Speaking to infants is linked to success in school.
NEW YORK – An infant checkup with your pediatrician may now come with advice to read aloud to your baby — and a children’s book.
Pediatricians should educate parents about the benefits of reading with their children starting in infancy, the American Academy of Pediatrics said Tuesday in a policy statement.
Research on early childhood and brain development has long shown the importance of speaking and reading to infants for later success. Disparities in the vocabulary shared with children in low-income families, who hear 30 million fewer words by the time they’re 3 years old, has been cited by researchers as a leading cause of the gap in school success.
Integrating this information in the medical setting may close the gap, said Dipesh Navsaria, medical director of the Wisconsin chapter of Reach Out & Read, a Boston-based group that trains medical providers to give advice to parents on reading and provides books to send home with parents.
To promote the importance of reading aloud to children from birth, the doctors’ group is joining with the Clinton Foundation’s Too Small to Fail program, book publisher Scholastic Inc. and Reach Out & Read, a nonprofit.
“These first days, weeks and months of life are critical,” Hillary Clinton said Tuesday. “Those of you who have ever read a bedtime story or had a conversation with a toddler or engaged in singing songs know what it’s like when those faces light up.”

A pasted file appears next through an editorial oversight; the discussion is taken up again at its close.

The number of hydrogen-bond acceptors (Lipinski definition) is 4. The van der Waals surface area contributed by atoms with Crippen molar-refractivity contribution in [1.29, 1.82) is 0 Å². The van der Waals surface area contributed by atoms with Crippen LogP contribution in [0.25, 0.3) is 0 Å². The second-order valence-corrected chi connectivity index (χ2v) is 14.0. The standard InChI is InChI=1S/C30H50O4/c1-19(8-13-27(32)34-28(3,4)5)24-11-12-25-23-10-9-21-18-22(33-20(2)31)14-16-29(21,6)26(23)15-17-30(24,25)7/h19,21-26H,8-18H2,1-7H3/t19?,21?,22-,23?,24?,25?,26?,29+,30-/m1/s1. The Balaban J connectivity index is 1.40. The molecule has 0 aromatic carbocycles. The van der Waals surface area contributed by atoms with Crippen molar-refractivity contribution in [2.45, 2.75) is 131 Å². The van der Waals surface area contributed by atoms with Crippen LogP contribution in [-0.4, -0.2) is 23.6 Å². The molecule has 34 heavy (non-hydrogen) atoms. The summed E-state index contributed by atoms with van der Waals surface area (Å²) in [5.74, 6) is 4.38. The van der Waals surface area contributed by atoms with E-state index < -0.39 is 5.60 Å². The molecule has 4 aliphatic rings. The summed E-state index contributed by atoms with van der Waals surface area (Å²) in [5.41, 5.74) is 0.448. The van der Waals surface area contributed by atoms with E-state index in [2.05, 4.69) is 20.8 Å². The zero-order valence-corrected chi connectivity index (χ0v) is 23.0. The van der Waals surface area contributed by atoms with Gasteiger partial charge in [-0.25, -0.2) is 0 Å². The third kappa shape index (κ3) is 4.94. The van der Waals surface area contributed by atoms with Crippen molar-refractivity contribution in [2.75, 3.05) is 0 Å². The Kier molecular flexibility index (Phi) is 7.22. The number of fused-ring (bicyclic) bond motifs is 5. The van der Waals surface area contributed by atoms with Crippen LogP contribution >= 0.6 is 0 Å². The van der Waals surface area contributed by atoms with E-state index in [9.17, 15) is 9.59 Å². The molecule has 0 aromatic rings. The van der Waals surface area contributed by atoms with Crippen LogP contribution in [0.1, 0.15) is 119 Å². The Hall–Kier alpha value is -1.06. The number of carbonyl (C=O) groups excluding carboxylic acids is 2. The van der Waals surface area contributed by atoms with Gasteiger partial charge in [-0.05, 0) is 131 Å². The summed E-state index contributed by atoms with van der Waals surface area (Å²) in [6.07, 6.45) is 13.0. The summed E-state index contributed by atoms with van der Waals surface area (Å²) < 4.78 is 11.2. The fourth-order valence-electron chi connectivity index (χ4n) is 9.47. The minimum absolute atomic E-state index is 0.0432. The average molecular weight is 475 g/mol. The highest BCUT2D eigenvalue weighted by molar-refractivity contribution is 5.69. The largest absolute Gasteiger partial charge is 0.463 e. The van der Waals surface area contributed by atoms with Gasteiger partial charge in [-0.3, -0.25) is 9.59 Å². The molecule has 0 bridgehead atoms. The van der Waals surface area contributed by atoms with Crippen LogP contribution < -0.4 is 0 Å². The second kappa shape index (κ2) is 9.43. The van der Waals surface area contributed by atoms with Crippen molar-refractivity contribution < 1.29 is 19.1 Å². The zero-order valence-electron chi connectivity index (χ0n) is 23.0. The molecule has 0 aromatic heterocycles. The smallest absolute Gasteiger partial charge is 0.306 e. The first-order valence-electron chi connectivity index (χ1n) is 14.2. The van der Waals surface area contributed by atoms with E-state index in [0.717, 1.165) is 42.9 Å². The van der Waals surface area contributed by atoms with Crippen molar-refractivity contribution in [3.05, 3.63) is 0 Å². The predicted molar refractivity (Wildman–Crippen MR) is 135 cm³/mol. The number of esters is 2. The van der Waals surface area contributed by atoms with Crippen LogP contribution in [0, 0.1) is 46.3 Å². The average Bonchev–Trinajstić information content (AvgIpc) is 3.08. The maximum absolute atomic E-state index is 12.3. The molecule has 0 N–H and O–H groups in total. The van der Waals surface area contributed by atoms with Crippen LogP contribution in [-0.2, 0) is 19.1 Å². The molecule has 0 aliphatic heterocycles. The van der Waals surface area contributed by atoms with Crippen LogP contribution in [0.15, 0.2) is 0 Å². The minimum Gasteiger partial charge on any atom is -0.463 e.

Reading aloud increases parent-child interactions, improves the language skills of children and raises a child’s readiness for school, according to research cited by the pediatricians’ policy recommendation.
Scholastic will donate 500,000 books to the effort. The books will be in English and Spanish and designed to be easy for children to hold, said Kyle Good, a spokesman for Scholastic, which is based in New York.
“We want every child to be a great reader, and we know it starts very early. The brain develops more rapidly between ages 0 and 3 than any other time of their lives,” Good said.
Just telling parents to read with their child isn’t enough, said Navsaria, an assistant professor of pediatrics at the University of Wisconsin in Madison. “They may need some assistance in figuring out how to do that,” Navsaria said in a telephone interview. “It’s not just a book giveaway.”
Too Small to Fail, a partnership between the Clinton Foundation and the San Francisco nonprofit Next Generation, will develop materials for parents with the American Academy of Pediatrics.